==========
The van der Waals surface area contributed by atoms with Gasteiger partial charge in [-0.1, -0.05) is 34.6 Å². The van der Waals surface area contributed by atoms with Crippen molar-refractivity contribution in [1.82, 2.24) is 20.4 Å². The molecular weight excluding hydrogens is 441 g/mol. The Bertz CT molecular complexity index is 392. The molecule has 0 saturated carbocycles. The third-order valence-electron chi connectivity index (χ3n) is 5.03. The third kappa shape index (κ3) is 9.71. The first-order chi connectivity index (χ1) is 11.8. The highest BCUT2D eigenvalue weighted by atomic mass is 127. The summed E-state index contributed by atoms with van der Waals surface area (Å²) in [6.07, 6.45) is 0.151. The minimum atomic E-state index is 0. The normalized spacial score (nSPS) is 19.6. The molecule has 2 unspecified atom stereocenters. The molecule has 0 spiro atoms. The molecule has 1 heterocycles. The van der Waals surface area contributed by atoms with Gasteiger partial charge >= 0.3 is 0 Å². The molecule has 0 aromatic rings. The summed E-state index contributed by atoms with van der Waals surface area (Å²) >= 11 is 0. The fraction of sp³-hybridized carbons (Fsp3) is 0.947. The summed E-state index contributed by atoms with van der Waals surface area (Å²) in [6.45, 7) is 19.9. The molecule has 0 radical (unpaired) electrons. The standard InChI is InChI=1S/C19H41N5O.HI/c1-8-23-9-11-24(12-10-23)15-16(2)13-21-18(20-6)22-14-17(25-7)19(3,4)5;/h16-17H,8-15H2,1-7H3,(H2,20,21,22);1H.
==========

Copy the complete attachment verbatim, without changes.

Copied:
The van der Waals surface area contributed by atoms with Gasteiger partial charge in [-0.1, -0.05) is 34.6 Å². The van der Waals surface area contributed by atoms with Crippen molar-refractivity contribution in [1.82, 2.24) is 20.4 Å². The molecular weight excluding hydrogens is 441 g/mol. The Bertz CT molecular complexity index is 392. The molecule has 0 saturated carbocycles. The third-order valence-electron chi connectivity index (χ3n) is 5.03. The third kappa shape index (κ3) is 9.71. The first-order chi connectivity index (χ1) is 11.8. The highest BCUT2D eigenvalue weighted by atomic mass is 127. The summed E-state index contributed by atoms with van der Waals surface area (Å²) in [6.07, 6.45) is 0.151. The minimum atomic E-state index is 0. The normalized spacial score (nSPS) is 19.6. The molecule has 2 unspecified atom stereocenters. The molecule has 0 spiro atoms. The molecule has 1 heterocycles. The van der Waals surface area contributed by atoms with Gasteiger partial charge >= 0.3 is 0 Å². The molecule has 0 aromatic rings. The summed E-state index contributed by atoms with van der Waals surface area (Å²) >= 11 is 0. The fraction of sp³-hybridized carbons (Fsp3) is 0.947. The summed E-state index contributed by atoms with van der Waals surface area (Å²) in [6.45, 7) is 19.9. The molecule has 0 radical (unpaired) electrons. The standard InChI is InChI=1S/C19H41N5O.HI/c1-8-23-9-11-24(12-10-23)15-16(2)13-21-18(20-6)22-14-17(25-7)19(3,4)5;/h16-17H,8-15H2,1-7H3,(H2,20,21,22);1H.